Poor Rush.

He must be genuinely confused as to why half the population seems to be deserting his show, and the other half seems intent on showing, in minute detail, what he did wrong.

I derive no enjoyment whatsoever from reading this evolving story. Really I don't.

Violation Without Protection

On my few trips abroad, my time has always been made more difficult by the extra security checks that are done at the airport. In the UK it's bad, but (and I count myself lucky I haven't been since 2005) in the US it is worse. Chief among the hoops the people coming and going have to jump through are the controversial full-body scanners that allow for what amounts to remote, virtual strip-searches, to show up suspicious articles on your person. Most of the installations are in America, but increasingly they are being seen in other countries as well. Not only that, but in America at least, the TSA (who oversee security on public transport) is looking into expanding their use into other areas, including having the technology in mobile vans.

It's all going a bit big brother, but at least it stops those pesky terrorists, right?

Wrong. The only possible reason for these massively expensive, human-rights infringing units is a claim that they stop people bringing naughty things onto the aircraft, like guns, knives, explosives and, er.. breast milk?.

Anyway, that rather flimsy excuse has just gone away for good. Some young upstart has shown that the TSA's highly complex and expensive scanners can be fooled just by walking through them with the offending item at an angle. He tested it out on the latest scanners in two airports, and posted his results, but not before informing the TSA of his actions to give them time to do something about it.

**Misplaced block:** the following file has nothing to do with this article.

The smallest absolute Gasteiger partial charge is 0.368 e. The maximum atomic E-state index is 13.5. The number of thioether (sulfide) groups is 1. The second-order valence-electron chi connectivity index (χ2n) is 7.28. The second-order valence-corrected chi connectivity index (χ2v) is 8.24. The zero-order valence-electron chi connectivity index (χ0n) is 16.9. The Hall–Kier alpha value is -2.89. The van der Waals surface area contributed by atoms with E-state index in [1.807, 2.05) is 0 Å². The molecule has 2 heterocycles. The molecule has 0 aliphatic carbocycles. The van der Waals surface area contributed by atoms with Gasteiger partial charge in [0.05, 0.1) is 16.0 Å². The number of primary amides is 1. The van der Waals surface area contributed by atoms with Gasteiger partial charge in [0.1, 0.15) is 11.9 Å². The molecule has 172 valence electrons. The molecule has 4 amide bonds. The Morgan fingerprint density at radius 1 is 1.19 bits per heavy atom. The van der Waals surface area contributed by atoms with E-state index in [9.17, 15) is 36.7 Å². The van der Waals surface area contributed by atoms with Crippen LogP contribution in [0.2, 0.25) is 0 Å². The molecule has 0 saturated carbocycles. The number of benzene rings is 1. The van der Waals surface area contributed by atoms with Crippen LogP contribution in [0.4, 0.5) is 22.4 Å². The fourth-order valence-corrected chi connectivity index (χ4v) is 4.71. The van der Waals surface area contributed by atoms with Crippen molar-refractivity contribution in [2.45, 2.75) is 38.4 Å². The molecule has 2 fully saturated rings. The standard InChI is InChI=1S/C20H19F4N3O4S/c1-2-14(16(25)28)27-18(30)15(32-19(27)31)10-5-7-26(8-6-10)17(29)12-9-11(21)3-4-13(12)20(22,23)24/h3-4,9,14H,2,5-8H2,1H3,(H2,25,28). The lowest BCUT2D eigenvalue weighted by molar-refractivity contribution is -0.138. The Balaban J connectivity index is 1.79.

What they will do, I am unsure, but I could put a fair guess in that they won't admit their mistake and/or go back to the old metal detectors. Going by the trend of upping the ante, virtual strip searches will be replaced by real ones, and human rights can go even more to the dogs. And if Jon goes travelling any time soon, he's surely going to get a hard time for what amounts to either a national shaming of the TSA, or the uncovering of a dangerous chink in the armour of airport security around the world.

A Holiday in Post-Uprising Egypt: Part 4

Day 4: Aswan and Abu Simbel, Night Cruise to Philae Temple

The next morning we had arrived in Aswan and the ship had docked in it's usual manner - stacked up against several others, which together made a fiddly but luxurious gangway to solid ground. Our first sight? A lovely dredging rig taking away unwanted yuk from the dockside. It could only get better.
Aswan was the city at the end of the navigable part of the Nile, being as it were at the site of one of two large dams. The Aswan Low Dam was built by us Brits in the early 1900s, located at the south end of the city outskirts. The Aswan High Dam - built fifty years later after the Egyptian Revolution - we would be coming to later, but it's effects we would see today.

Today was the first day of the 'optional tours' - extra excursions we had the option of signing up for, at extra cost. Most hyped of all the tours occurred today - the great temple at Abu Simbel. It was quite far away and we had two options if we wanted to go see it; get up at 3am and bus it there, or at still more expense, get up at a far more reasonable 8am, drive to the airport and take a plane there. What the hell, we thought, pay for the flights.

So after a quick breakfast we were off in a coach with Hani once more. The steps up to the main road were more direct and so we had less time to be bothered by vendors. The road took us down the busy Aswan streets; a long straight promenade route passing several semi-empty ferry terminals and the occasional unloved tourist shop - including a shorefront McDonalds that looked quite modern - except that it was burned out and quite abandoned, from what we only hoped was a kitchen fire and not something more deliberate.